Cockatiels, being part of the cockatoo family, are also intelligent birds.

Their behavior often showcases their problem-solving abilities, especially when it comes to interacting with toys or finding cozy spots in their environment.

Their calm and observant nature allows them to assess situations before acting, reflecting their cognitive depth.

Trainability: tricks, talking, and commands:
Cockatiels are trainable, but their style might be different from budgies.

They are more likely to respond to physical cues such as step-up commands or simple tricks.

Male cockatiels might learn to whistle tunes or mimic common household noises.

However, their talking ability isn’t as pronounced as some male budgies.

Common challenges in training and solutions:
Cockatiels are generally low-energy birds, but they can have moments of shyness or reluctance.

It’s essential to approach them with patience, especially during the initial stages of training.

Using gentle encouragements and treats can motivate them. And, as with budgies, consistent and routine training is the secret to success.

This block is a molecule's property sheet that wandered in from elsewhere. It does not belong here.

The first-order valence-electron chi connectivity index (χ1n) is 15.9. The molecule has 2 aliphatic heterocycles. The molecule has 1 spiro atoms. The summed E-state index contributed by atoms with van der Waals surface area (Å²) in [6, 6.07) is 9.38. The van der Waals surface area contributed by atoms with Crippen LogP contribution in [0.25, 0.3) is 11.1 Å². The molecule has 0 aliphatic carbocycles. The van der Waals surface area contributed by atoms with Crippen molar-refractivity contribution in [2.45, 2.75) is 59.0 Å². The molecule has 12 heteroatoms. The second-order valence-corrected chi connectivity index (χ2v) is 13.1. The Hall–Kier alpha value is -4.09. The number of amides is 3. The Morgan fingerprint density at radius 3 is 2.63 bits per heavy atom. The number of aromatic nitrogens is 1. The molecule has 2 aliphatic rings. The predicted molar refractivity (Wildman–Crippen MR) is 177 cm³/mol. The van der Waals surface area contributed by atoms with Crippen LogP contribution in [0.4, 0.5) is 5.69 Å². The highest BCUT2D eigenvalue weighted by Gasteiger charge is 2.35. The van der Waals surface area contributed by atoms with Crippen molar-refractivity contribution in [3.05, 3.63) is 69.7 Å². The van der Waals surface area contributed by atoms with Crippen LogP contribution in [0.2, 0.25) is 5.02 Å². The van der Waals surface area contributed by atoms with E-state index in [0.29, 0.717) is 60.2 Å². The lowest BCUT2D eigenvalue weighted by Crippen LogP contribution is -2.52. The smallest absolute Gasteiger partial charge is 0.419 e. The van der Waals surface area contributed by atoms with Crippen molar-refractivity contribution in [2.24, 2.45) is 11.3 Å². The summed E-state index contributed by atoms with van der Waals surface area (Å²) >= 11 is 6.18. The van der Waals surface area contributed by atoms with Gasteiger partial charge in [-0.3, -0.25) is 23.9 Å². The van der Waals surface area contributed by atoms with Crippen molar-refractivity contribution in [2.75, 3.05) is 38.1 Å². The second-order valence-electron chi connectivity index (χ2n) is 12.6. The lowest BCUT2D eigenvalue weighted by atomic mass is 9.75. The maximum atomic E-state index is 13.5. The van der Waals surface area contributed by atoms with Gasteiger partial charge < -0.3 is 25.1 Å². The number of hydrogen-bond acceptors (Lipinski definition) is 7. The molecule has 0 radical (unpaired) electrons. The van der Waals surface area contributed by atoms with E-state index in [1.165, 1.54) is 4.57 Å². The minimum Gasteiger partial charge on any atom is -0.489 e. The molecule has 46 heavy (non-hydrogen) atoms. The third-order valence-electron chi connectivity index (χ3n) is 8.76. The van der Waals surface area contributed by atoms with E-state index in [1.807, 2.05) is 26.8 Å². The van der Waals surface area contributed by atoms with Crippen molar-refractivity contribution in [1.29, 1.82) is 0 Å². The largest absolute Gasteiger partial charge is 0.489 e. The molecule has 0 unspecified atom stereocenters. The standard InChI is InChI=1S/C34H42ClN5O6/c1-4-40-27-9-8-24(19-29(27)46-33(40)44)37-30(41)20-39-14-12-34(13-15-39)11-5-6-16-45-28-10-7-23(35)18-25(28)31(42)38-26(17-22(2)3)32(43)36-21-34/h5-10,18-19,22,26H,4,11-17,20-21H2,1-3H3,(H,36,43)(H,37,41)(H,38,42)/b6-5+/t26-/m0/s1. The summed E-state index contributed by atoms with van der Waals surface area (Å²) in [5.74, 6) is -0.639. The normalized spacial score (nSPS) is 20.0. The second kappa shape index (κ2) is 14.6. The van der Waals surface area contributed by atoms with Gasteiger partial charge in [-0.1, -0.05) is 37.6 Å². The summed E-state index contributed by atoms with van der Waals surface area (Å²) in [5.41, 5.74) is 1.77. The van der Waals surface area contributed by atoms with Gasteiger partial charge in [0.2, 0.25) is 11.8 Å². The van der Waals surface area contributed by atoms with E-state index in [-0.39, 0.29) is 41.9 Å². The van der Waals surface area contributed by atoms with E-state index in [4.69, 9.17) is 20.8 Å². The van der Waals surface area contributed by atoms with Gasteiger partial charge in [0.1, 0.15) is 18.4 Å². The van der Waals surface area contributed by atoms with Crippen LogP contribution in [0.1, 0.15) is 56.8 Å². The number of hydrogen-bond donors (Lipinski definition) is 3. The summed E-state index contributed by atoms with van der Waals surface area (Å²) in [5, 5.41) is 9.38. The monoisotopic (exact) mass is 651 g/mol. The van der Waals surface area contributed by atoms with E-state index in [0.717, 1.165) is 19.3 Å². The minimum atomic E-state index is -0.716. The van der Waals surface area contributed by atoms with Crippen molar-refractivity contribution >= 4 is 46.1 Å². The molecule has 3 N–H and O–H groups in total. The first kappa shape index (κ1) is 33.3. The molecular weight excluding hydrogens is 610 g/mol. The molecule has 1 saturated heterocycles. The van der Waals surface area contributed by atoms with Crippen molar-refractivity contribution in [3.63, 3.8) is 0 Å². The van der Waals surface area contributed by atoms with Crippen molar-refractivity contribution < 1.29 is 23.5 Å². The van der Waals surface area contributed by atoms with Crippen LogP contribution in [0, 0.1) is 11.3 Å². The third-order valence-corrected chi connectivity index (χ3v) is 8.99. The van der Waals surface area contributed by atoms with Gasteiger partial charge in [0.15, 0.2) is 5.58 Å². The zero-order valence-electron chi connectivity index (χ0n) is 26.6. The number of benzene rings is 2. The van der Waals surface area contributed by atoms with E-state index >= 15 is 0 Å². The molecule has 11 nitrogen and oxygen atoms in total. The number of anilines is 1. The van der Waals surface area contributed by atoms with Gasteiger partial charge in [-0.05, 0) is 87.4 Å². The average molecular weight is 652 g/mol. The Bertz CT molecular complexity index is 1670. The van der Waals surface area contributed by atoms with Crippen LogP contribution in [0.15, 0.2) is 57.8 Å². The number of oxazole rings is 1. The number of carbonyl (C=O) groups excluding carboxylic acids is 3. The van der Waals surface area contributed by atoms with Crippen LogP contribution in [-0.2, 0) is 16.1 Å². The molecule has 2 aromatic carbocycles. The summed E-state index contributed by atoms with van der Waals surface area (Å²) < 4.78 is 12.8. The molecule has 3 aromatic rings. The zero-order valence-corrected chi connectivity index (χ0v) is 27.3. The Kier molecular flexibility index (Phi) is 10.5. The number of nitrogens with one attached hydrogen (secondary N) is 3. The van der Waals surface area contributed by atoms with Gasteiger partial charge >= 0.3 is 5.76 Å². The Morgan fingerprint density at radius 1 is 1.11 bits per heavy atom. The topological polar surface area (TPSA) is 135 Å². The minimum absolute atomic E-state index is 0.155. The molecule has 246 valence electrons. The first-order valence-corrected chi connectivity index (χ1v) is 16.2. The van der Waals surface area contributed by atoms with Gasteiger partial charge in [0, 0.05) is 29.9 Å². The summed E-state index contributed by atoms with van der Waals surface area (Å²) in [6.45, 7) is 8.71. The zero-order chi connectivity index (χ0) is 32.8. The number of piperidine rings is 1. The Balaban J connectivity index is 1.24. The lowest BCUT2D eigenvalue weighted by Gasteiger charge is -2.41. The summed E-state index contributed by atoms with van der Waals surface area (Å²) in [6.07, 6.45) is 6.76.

Which Bird Is Right for You? Budgies vs Cockatiels 📺

Birds can be a wonderful addition to any household, but which one suits you best: a budgie or a cockatiel?

Let’s delve into their unique characteristics to help you decide.

Comparing Size and Space Requirements

  • Budgies are smaller in size, typically ranging from 5-11 inches long (12.7-27.9 cm). This means they might require a slightly smaller living environment.
  • Cockatiels, on the other hand, are larger. They’re around 12-14 inches long (30.5-35.6 cm). This means they’d need a bit more space.

Remember! Regardless of the bird, they all appreciate spacious cages and room to fly.

Here is a bird aviary includes budgies and cockatiels together.